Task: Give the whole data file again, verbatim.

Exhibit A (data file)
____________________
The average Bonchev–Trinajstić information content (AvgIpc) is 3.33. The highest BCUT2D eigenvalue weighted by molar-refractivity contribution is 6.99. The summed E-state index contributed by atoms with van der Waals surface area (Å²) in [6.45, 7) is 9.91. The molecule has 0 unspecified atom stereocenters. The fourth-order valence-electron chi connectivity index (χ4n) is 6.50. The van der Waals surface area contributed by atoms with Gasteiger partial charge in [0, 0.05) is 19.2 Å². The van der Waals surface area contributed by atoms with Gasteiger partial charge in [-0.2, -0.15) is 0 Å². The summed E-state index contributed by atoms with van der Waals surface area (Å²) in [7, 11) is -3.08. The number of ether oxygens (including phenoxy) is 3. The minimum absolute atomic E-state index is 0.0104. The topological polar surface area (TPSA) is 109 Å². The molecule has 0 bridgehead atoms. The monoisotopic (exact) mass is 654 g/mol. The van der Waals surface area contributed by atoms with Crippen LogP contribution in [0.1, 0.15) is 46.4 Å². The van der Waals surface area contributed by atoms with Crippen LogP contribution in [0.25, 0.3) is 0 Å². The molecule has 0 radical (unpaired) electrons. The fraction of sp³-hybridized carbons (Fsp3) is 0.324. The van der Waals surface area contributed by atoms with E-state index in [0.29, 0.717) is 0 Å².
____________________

The average Bonchev–Trinajstić information content (AvgIpc) is 3.33. The highest BCUT2D eigenvalue weighted by molar-refractivity contribution is 6.99. The summed E-state index contributed by atoms with van der Waals surface area (Å²) in [6.45, 7) is 9.91. The molecule has 0 unspecified atom stereocenters. The fourth-order valence-electron chi connectivity index (χ4n) is 6.50. The van der Waals surface area contributed by atoms with Gasteiger partial charge in [0, 0.05) is 19.2 Å². The van der Waals surface area contributed by atoms with Gasteiger partial charge in [-0.2, -0.15) is 0 Å². The summed E-state index contributed by atoms with van der Waals surface area (Å²) in [7, 11) is -3.08. The number of ether oxygens (including phenoxy) is 3. The minimum absolute atomic E-state index is 0.0104. The topological polar surface area (TPSA) is 109 Å². The molecule has 0 bridgehead atoms. The monoisotopic (exact) mass is 654 g/mol. The van der Waals surface area contributed by atoms with Crippen LogP contribution in [0.1, 0.15) is 46.4 Å². The van der Waals surface area contributed by atoms with Crippen LogP contribution in [0.25, 0.3) is 0 Å². The molecule has 0 radical (unpaired) electrons. The fraction of sp³-hybridized carbons (Fsp3) is 0.324. The van der Waals surface area contributed by atoms with E-state index in [0.29, 0.717) is 0 Å².